One of the main reasons that families choose a listening and spoken language communication approach is so their child will have equal opportunity to be a part of the language and culture of their family. Use videoconference technology or even a simple phone call to help your child practice important communication skills and stay connected to family members who live far away. Relatives can create experience books for your child, write letters, or send emails that can serve the dual purpose of working on language skills and strengthening family bonds.


Give Specific Tasks

After a while spent attending therapy, most AV parents learn to make a lesson out of any experience. Extended family members may have less practice and feel like they have nothing to offer. Or, they may plough ahead interacting with your baby in whatever way they think is right, even if it’s totally counter to what you’re trying to do in therapy (for example, family members who insist on using visual cues, keep the radio blaring in the background as a new listener tries to adjust, or insist on making every interaction a “test” of your child’s abilities). Pick one specific thing that you can ask of each family member. Grandpa might not understand all of the theory behind the Learning to Listen Sounds, but he could play with your child and talk about the animals in his barn. A dad who works long shifts can commit to reading his child a bedtime story. Most family members want to help, they just need to know how.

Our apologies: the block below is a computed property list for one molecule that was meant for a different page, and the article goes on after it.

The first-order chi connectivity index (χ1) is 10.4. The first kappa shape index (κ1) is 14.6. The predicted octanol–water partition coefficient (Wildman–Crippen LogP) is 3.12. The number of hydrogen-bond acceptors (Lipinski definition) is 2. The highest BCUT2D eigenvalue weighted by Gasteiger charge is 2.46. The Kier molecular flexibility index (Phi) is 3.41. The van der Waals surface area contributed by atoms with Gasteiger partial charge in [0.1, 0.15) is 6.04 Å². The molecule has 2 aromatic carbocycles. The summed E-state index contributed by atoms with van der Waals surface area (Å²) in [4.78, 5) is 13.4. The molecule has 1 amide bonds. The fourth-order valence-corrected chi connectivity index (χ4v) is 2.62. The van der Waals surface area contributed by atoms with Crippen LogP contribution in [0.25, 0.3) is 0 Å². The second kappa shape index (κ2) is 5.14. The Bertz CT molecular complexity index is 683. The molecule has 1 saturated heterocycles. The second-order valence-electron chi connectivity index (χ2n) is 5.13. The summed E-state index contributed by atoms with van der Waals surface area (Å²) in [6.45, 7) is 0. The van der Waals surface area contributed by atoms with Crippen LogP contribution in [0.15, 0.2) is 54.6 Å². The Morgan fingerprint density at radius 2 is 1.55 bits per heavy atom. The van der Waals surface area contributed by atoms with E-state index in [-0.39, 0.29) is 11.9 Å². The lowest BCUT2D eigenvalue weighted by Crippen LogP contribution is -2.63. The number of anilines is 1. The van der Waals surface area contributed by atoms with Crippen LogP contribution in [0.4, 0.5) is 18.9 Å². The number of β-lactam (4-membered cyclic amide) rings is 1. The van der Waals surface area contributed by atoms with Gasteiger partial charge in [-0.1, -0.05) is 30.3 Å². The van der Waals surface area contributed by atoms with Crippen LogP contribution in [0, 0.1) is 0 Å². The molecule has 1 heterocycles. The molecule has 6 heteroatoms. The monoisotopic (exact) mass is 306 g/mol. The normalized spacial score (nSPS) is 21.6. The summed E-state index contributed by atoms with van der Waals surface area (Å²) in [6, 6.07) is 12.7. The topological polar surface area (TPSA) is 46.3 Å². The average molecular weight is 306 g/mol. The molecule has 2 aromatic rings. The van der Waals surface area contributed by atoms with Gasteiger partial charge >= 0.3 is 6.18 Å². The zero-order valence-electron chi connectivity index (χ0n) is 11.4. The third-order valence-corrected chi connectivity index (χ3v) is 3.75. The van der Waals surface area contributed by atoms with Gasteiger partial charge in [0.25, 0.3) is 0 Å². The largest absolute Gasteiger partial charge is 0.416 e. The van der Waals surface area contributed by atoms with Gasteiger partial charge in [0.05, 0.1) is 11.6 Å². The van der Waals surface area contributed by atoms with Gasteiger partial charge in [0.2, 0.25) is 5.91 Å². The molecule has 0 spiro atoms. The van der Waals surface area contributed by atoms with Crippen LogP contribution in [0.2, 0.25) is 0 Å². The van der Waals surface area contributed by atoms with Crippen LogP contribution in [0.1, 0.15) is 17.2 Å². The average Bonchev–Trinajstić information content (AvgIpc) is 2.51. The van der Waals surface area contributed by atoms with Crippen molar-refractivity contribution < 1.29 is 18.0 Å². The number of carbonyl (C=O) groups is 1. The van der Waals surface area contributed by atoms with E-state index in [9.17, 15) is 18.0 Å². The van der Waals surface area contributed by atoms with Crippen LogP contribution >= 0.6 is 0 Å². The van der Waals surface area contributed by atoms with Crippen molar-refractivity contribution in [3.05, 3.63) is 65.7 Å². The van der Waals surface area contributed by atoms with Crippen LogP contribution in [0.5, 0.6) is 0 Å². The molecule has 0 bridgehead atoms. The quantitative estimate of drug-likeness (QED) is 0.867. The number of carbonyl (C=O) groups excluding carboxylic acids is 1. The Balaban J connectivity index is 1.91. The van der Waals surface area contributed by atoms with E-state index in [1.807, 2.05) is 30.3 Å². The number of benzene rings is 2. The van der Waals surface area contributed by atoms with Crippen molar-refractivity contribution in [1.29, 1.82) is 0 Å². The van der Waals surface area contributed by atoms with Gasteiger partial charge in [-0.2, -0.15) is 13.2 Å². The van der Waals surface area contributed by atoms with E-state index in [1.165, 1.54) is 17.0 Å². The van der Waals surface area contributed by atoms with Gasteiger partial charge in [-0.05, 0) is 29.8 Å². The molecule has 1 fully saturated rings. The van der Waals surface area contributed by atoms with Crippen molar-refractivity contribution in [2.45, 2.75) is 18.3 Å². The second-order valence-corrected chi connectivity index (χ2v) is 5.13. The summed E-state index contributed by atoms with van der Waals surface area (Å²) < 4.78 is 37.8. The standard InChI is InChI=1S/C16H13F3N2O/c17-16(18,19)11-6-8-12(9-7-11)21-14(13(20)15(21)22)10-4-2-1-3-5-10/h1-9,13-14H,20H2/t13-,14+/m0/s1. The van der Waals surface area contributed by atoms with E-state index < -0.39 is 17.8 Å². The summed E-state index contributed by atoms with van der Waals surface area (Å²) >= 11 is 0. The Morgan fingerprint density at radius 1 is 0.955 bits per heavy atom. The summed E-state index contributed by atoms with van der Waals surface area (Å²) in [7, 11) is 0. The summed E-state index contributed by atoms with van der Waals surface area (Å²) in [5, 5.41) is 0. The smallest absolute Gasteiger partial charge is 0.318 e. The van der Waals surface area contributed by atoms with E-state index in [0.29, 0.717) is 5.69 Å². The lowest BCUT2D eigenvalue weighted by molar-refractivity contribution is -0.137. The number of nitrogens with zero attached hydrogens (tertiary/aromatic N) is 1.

Highlight Strengths

For the inexperienced, communication = perfect speech. From attending therapy, you know that listening comes first and that there are many small steps in communication development that come before the first word or the first perfect sentence. Extended family members may only see what your child isn’t doing compared to his hearing peers, not the many gains he’s made over the past few weeks or months. Help them to see your child’s abilities by pointing out specific achievements (See how he turned when the door slammed? Can you hear how much clearer she says your name now?).